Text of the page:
Online stores to flaunt green electronics ratings
The EPEAT label marking computers with eco-friendly features will soon appear at online stores.
Online shoppers will soon be able to tell at a glance if computers offer "green" features. Desktop and laptop PCs, as well as monitors, sold online are set to display the EPEAT logo starting early this year.
The label is the closest the electronics industry has come to adopting a third-party, green seal of approval for computers.
EPEAT's bronze, silver, and gold ratings mark electronics offering energy efficiency and sustainable product designs. Equipment that's easily dismantled, made from recycled plastics or using low-toxic ingredients get high marks.
The nonprofit Green Electronics Council runs the EPEAT system with support from the Environmental Protection Agency. The acronym stands for Electronic Product Environmental Assessment Tool. EPEAT is partnering with Channel Intelligence to make the ratings available for online commerce.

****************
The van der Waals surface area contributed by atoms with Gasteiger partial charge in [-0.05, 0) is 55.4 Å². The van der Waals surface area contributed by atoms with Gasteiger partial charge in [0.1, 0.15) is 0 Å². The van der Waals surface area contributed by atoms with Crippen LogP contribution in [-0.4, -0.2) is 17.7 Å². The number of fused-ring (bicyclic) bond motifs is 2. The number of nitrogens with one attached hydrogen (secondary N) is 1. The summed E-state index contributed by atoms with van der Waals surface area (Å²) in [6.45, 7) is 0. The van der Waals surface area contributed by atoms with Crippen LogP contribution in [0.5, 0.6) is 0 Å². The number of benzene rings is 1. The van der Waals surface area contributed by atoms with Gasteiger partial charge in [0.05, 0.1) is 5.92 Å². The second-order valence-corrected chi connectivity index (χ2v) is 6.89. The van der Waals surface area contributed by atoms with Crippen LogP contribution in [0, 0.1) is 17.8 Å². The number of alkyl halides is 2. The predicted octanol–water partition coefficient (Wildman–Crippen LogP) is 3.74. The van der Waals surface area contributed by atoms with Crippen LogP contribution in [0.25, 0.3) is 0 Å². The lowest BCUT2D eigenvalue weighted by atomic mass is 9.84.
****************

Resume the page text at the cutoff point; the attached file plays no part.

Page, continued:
The Zones will be the first store to display the EPEAT ratings. Other Channel Intelligence retailers include Best Buy and Target stores, although if there are EPEAT plans for such major retailers, they remain under wraps.
The EPEAT label has been involved in purchasing agreements so far totaling $60 billion, according to Channel Intelligence. It will not be found in the aisles of brick-and-mortar franchises.
The government required on January 10 that 95 percent of computers bought by NASA, the Department of Defense, and the General Services Administration be EPEAT-certified. Federal departments are already required to buy computers approved by the Department of Energy's Energy Star program.
Other than Energy Star, no industry-wide "green" seal of approval for electronics appears yet on store shelves. Canon announced earlier this month that it will label popular lines of inkjet and laser printers with the company's own green seal to indicate sleeker designs and less wasteful packaging. Printer vendors including HP and Lexmark have also pushed in recent years to make their products more ecologically sustainable, but do not advertise such efforts on their packaging.